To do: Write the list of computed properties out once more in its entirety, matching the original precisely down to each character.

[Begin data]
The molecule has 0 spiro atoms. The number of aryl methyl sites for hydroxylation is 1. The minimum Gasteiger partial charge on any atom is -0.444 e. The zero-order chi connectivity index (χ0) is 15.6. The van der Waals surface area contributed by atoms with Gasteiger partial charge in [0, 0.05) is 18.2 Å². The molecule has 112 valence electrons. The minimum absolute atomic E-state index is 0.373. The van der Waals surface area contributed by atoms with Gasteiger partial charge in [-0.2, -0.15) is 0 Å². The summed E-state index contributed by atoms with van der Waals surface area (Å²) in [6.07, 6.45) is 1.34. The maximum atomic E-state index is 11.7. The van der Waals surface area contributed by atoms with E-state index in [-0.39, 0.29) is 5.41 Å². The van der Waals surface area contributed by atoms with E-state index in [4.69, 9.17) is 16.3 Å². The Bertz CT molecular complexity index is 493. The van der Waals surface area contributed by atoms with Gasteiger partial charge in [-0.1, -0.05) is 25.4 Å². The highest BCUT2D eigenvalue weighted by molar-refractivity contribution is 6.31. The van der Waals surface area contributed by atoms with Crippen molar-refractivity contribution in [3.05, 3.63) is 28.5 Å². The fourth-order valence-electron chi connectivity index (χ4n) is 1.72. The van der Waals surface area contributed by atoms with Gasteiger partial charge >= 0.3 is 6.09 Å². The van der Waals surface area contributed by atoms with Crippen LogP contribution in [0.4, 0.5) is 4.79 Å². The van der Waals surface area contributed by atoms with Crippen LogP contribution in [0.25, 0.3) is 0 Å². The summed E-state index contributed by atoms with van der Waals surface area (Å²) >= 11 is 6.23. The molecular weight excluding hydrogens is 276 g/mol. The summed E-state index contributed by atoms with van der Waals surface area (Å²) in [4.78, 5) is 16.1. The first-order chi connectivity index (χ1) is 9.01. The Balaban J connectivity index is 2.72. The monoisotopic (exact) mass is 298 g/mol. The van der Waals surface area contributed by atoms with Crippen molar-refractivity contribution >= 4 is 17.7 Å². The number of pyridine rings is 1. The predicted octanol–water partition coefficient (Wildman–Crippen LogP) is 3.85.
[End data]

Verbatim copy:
The molecule has 0 spiro atoms. The number of aryl methyl sites for hydroxylation is 1. The minimum Gasteiger partial charge on any atom is -0.444 e. The zero-order chi connectivity index (χ0) is 15.6. The van der Waals surface area contributed by atoms with Gasteiger partial charge in [0, 0.05) is 18.2 Å². The molecule has 112 valence electrons. The minimum absolute atomic E-state index is 0.373. The van der Waals surface area contributed by atoms with Gasteiger partial charge in [-0.2, -0.15) is 0 Å². The summed E-state index contributed by atoms with van der Waals surface area (Å²) in [6.07, 6.45) is 1.34. The maximum atomic E-state index is 11.7. The van der Waals surface area contributed by atoms with E-state index in [-0.39, 0.29) is 5.41 Å². The van der Waals surface area contributed by atoms with E-state index in [4.69, 9.17) is 16.3 Å². The Bertz CT molecular complexity index is 493. The van der Waals surface area contributed by atoms with Gasteiger partial charge in [-0.1, -0.05) is 25.4 Å². The highest BCUT2D eigenvalue weighted by molar-refractivity contribution is 6.31. The van der Waals surface area contributed by atoms with Crippen molar-refractivity contribution in [3.05, 3.63) is 28.5 Å². The fourth-order valence-electron chi connectivity index (χ4n) is 1.72. The van der Waals surface area contributed by atoms with Gasteiger partial charge >= 0.3 is 6.09 Å². The van der Waals surface area contributed by atoms with Crippen LogP contribution in [0.4, 0.5) is 4.79 Å². The van der Waals surface area contributed by atoms with Crippen LogP contribution in [0.25, 0.3) is 0 Å². The summed E-state index contributed by atoms with van der Waals surface area (Å²) >= 11 is 6.23. The molecular weight excluding hydrogens is 276 g/mol. The summed E-state index contributed by atoms with van der Waals surface area (Å²) in [4.78, 5) is 16.1. The first-order chi connectivity index (χ1) is 9.01. The Balaban J connectivity index is 2.72. The monoisotopic (exact) mass is 298 g/mol. The van der Waals surface area contributed by atoms with Crippen molar-refractivity contribution >= 4 is 17.7 Å². The number of pyridine rings is 1. The predicted octanol–water partition coefficient (Wildman–Crippen LogP) is 3.85.